As a tourist how can we assess whether the animals we see have good welfare, and ideally, ‘a good life’?
Recently, I’ve been a tourist in Mexico and Jordan, and, having contributed to ‘Tourism and Animal Welfare’, I took the opportunity to think more about this question. As my interests are animals and their relationships to us, each other, and their environment, I spent a lot of time observing.
In Petra in Jordan when I was visiting, I accidentally came too close to a dog who was asleep by a donkey among a group of other donkeys, and he jumped up and went berserk at me. I quickly moved back while the donkey placated him by rubbing his head against the dog’s flanks and neck. The dog, leaning into his companion in apparent ecstasy, licked the donkey’s nose and settled back down to sleep again.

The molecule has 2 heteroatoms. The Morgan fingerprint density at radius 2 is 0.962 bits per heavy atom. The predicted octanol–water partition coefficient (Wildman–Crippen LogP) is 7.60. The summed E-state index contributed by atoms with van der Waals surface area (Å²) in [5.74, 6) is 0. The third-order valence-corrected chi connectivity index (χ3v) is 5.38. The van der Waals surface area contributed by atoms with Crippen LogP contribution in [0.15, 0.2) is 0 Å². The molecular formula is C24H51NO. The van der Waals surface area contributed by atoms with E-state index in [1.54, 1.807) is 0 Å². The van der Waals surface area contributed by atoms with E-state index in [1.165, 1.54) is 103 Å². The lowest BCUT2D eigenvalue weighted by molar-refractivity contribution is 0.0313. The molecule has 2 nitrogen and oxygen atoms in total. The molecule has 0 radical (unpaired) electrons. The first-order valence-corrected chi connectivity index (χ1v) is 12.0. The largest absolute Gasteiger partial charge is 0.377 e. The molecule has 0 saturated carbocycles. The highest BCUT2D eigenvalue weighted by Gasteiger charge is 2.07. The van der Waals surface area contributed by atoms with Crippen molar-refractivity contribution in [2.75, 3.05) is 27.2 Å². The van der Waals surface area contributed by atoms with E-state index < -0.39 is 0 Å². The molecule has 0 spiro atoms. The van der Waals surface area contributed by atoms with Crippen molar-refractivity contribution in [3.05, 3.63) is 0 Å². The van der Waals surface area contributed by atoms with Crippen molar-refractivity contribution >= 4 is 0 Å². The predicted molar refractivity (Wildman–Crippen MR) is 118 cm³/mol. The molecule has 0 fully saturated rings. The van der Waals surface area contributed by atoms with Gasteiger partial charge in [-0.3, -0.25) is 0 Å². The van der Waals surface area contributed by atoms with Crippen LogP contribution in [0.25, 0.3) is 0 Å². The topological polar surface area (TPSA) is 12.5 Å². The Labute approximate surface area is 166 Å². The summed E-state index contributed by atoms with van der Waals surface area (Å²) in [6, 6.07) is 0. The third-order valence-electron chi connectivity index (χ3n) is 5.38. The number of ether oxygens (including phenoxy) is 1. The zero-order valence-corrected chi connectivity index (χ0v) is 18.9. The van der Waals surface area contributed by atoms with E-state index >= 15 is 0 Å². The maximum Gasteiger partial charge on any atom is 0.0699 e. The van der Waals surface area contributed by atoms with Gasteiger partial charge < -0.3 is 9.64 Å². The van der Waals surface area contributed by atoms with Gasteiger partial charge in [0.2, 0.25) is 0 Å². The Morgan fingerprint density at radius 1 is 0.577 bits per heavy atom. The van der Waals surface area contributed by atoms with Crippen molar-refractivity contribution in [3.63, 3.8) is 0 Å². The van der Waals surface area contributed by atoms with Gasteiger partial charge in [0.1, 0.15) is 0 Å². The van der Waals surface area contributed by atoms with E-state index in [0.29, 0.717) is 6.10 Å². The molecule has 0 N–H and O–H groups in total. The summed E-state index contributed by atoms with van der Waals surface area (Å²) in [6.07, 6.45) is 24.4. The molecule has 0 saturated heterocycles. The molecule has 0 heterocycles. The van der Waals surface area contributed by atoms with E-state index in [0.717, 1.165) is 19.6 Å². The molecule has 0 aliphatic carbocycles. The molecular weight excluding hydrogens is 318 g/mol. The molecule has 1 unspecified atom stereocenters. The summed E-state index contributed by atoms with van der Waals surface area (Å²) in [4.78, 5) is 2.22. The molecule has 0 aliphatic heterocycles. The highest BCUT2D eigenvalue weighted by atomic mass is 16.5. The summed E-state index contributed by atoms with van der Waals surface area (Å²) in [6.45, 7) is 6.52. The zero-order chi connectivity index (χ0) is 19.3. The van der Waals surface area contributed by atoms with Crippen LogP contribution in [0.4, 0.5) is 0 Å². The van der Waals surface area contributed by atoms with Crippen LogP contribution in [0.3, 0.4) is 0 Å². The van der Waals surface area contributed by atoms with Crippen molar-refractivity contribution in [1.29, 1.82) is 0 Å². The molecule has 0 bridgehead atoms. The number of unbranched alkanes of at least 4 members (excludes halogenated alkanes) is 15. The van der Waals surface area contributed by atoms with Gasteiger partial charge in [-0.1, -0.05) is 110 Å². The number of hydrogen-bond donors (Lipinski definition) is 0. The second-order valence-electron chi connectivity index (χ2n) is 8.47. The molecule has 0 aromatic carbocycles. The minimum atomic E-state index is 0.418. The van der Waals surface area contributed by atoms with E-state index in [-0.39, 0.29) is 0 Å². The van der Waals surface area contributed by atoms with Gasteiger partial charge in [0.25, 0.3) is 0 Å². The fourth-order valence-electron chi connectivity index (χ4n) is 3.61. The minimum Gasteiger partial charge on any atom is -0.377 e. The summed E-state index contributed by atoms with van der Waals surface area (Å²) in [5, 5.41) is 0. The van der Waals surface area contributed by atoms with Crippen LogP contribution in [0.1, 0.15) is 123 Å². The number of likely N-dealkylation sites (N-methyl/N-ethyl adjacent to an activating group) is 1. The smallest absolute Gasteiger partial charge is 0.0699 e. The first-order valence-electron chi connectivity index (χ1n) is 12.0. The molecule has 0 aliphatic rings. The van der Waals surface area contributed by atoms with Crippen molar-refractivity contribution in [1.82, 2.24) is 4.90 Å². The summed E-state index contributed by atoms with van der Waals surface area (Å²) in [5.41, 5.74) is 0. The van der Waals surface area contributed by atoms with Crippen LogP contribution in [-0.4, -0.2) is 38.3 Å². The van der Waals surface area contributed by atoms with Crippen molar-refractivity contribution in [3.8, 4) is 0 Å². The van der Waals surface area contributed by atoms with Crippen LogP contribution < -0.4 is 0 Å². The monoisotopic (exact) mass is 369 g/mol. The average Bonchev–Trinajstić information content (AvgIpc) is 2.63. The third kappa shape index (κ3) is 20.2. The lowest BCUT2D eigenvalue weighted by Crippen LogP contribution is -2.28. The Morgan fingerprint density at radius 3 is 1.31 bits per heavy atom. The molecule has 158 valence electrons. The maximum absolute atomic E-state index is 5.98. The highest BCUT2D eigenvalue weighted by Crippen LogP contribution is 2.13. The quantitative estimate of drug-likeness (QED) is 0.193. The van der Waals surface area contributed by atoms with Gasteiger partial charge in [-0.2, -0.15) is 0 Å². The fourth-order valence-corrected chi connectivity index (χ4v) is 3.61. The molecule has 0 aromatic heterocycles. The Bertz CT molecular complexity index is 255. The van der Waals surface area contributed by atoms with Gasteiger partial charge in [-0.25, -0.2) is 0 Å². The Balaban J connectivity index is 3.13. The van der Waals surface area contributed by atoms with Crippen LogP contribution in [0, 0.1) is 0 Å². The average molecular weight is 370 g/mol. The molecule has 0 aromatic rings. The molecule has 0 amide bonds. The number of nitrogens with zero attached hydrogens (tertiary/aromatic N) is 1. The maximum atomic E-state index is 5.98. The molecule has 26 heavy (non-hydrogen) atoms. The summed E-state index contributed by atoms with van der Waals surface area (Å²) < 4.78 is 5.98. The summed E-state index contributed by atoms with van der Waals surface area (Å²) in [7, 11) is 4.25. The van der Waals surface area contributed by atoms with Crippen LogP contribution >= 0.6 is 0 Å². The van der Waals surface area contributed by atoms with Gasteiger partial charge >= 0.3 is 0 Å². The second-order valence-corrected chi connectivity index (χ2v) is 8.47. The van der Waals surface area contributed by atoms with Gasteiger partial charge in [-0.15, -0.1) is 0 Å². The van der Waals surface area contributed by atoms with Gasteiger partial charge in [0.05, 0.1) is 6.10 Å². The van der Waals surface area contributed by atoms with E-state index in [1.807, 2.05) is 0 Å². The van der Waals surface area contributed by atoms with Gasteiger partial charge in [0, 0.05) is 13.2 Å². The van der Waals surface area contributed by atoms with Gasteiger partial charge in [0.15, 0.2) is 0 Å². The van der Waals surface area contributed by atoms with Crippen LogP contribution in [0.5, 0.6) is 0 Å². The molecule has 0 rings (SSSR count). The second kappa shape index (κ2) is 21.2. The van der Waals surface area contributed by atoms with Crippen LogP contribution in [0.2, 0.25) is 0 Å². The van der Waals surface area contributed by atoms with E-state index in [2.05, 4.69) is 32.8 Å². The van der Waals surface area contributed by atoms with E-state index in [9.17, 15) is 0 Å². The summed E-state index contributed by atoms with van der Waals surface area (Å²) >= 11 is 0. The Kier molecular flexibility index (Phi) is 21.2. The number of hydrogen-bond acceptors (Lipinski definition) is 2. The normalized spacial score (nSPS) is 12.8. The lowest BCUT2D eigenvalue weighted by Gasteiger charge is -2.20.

Our guest blogger this month is David Williams, who is the Head of Science at Rye St Antony School, Oxford. He recently led a group of schoolgirls on an Operation Wallacea expedition to Mexico, where they took part in a conservation project which involved conducting mammal surveys and assessing the impacts of tourism on turtle populations and coral reefs. David tells his story as a diary looking at events over the two-week expedition.
I was delighted to be asked to blog on this subject. One of my student’s parents works at CABI (Centre for Agriculture and Biosciences International) – an organisation that focuses on the environment and biodiversity. As an editor at this organisation, she saw the opportunity to highlight the work of schools and conservation. I’m keen to promote science both as a career and as an interest for life, and feel that this is best done by encouraging an appreciation of science as a real, relevant and ongoing subject. My story starts here …